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Study finds higher neurodegenerative disease risk for international rugby players; Dementia, motor neurone disease more likely

Ex-international rugby players found to be at higher risk of neurodegenerative disease diagnosis compared to their matched controls; risk varied by disease subtype ranging from around a doubling of risk of a dementia diagnosis, to an over 10-fold risk of motor neurone disease diagnosis

Last Updated: 04/10/22 4:05pm


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Professor Willie Stewart has outlined his concerns regarding neurodegenerative disease that could afflict rugby players in the future after their careers have ended

Professor Willie Stewart has outlined his concerns regarding neurodegenerative disease that could afflict rugby players in the future after their careers have ended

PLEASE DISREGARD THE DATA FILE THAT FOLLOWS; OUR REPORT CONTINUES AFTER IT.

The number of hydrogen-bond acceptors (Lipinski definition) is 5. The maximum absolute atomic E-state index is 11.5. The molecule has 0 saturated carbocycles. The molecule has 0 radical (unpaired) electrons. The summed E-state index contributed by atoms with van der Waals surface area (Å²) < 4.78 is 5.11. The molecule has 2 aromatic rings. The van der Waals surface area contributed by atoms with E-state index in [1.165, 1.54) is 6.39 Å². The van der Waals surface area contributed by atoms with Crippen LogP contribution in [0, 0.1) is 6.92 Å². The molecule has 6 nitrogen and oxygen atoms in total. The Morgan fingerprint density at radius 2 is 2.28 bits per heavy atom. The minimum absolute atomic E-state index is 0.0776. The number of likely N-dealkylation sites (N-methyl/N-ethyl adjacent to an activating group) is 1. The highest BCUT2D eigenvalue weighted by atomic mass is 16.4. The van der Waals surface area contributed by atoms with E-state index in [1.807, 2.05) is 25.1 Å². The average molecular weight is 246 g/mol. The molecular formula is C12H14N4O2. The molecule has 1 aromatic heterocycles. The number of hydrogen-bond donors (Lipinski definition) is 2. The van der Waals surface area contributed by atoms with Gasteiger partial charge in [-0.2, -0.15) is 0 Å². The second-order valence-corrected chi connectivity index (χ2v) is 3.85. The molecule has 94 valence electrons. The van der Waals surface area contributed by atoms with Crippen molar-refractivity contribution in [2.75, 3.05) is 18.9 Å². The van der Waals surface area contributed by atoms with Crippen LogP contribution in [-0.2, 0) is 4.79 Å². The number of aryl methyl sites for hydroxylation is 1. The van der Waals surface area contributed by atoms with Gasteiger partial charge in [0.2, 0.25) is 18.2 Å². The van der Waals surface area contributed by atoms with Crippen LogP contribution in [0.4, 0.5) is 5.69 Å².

Former international rugby players are at a much higher risk of developing neurodegenerative disease, a major study into lifelong health led by the University of Glasgow has found.

The study, which is the largest undertaken on former rugby players to date, has revealed a doubling of the risks of a dementia diagnosis, and an over 10-fold risk of motor neurone disease diagnosis.

The research, published in the Journal of Neurology, Neurosurgery and Psychiatry, compared 412 former international rugby players in Scotland – all over the age of 30 in 2020 – with over 1,200 individuals from the general population.

While results did show age at death was slightly higher among former players, the comparative risk of neurodegenerative disease diagnosis was approximately two and a half times higher, with disease not varying by player position.